22. You walk down Vitosha Boulevard just for the hell of it, and not because you want to buy something. That's because you know you can get less expensive stuff down at Pirotska. Oh, and you no longer come home from a walk down Vitosha with a stiff neck from gawping at all the smokin' babes on the street. You don't notice them so much anymore.

23. You say ciao ciao when you mean "goodbye".

24. You regularly download Hollywood movies (which have Cyrillic subtitles) from a secret little website you know.

25. You often eat things you would've found odd a few years back. You can happily sit down and eat an entire tub of unflavoured yoghurt as a mid-afternoon snack. A one kilo bag of walnuts, or sunflower seeds, is your idea of a satisfying picnic lunch in the park. You eat tripe soup to alleviate hangovers. And you realise you spent many years of your life underrating the cucumber.

26. Walking on "the mountain" has become your number one weekend leisure activity. While hiking, you pluck berries and plants to make tea. Like a bloody hippie!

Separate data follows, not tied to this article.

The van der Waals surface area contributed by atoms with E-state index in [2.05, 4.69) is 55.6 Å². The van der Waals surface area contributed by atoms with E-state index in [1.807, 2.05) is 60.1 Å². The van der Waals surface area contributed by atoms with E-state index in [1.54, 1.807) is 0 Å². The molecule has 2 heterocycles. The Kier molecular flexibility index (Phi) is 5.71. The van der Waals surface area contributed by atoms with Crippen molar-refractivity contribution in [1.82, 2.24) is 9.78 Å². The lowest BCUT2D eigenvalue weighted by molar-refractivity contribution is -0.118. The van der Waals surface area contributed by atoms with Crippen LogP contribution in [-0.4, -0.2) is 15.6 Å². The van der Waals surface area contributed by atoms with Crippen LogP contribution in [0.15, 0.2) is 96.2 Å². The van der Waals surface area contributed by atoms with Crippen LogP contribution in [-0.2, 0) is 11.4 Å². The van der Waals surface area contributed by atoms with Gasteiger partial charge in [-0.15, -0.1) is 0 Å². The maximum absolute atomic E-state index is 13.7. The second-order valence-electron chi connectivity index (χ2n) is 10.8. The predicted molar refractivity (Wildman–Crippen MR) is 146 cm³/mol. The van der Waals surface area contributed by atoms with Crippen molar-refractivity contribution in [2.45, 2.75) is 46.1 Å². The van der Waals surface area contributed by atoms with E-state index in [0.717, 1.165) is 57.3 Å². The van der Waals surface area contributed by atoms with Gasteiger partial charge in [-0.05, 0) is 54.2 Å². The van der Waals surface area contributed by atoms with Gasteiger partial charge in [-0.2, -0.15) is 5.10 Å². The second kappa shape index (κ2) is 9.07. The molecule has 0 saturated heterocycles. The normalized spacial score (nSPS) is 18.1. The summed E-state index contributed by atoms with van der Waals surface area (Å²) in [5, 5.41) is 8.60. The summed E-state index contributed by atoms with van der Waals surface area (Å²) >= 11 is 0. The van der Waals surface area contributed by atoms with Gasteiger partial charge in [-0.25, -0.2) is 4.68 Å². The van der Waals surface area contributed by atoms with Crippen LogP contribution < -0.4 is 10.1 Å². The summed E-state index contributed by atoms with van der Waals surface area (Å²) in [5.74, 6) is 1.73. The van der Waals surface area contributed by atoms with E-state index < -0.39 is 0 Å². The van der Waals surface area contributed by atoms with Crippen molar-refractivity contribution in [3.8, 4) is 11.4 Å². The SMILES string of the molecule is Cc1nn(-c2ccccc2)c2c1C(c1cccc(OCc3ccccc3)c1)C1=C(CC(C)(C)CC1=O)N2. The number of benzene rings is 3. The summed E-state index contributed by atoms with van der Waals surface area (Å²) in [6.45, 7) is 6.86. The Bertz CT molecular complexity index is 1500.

27. You begin to feel that coffee from vending machines is delicious, in its own way.

28. You feel a little ashamed of the way you were afraid to drink the local tap water when you first arrived: now you drink nothing but "eau de tap" on principle.

29. You have devised a specific route to work which allows you to avoid the more difficult obstacles; such as nasty holes in the pavement, badly parked cars, and the meaner street dogs.

30. When you get behind the wheel of a car, something Neanderthal emerges within you: the act of getting from "A to Я” becomes a test of your ability to frighten other motorists into submission by disregarding your safety and that of others.

So, how do you rate? More Bansko than Birmingham? More Pop Folk than Foreigner? Don’t worry. There’s little evidence to suggest that being Bulgarian is bad for your health (except, maybe, for the smoking like a chimney or driving like a maniac parts).